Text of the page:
Finally, the government was urged to upgrade the country's minority languages in a bid to fight discrimination. In particular, the southern minorities - the Fulani, Soninké and Wolof - needed their languages included into the education system. Also the Berber language, however, needed to be upgraded and the Berber people's history should be included in textbooks. Presently, there is a focus on Arab history and Arabic language.
afrol News - It is called "financial inclusion", and it is a key government policy in Rwanda. The goal is that, by 2020, 90 percent of the population is to have and actively use bank accounts. And in only four years, financial inclusion has doubled in Rwanda.
afrol News - The UN's humanitarian agencies now warn about a devastating famine in Sudan and especially in South Sudan, where the situation is said to be "imploding". Relief officials are appealing to donors to urgently fund life-saving activities in the two countries.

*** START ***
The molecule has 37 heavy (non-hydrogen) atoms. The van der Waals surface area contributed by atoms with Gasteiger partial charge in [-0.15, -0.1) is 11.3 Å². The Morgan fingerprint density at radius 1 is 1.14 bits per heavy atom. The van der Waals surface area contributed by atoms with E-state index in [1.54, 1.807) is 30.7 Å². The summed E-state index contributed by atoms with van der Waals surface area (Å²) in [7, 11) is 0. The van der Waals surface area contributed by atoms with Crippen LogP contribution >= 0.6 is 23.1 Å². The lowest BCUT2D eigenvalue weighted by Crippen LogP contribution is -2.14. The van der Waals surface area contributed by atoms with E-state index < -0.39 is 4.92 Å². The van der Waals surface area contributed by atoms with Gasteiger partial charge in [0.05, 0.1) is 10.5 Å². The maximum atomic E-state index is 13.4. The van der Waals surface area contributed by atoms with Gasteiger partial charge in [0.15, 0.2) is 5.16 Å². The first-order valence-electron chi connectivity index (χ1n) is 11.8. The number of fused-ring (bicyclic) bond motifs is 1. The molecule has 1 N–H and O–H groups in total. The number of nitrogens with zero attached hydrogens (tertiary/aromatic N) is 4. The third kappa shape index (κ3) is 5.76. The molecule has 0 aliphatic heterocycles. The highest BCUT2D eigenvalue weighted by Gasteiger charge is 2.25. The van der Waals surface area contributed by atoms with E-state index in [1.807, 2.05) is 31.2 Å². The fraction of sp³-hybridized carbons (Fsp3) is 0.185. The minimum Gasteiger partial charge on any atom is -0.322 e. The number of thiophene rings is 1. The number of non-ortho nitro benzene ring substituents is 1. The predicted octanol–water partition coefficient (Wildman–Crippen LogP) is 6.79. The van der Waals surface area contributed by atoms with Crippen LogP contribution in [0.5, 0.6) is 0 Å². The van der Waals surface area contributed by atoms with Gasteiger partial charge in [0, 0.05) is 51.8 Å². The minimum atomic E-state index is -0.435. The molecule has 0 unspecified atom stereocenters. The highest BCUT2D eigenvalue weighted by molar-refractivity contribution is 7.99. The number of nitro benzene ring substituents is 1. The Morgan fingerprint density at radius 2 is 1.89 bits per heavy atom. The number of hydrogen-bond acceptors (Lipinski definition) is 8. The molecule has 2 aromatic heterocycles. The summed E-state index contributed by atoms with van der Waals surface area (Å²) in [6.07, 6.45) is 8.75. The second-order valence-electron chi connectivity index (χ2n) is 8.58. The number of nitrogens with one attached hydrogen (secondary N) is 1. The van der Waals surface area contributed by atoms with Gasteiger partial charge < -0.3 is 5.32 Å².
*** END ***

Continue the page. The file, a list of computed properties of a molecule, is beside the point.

afrol News - Fear is spreading all over West Africa after the health ministry in Guinea confirmed the first Ebola outbreak in this part of Africa. According to official numbers, at least 86 are infected and 59 are dead as a result of this very contagious disease.
afrol News - It is already a crime being homosexual in Ethiopia, but parliament is now making sure the anti-gay laws will be applied in practical life. No pardoning of gays will be allowed in future, but activist fear this only is a signal of further repression being prepared.
afrol News / Africa Renewal - Ethiopia's ambitious plan to build a US$ 4.2 billion dam in the Benishangul-Gumuz region, 40 km from its border with Sudan, is expected to provide 6,000 megawatts of electricity, enough for its population plus some excess it can sell to neighbouring countries.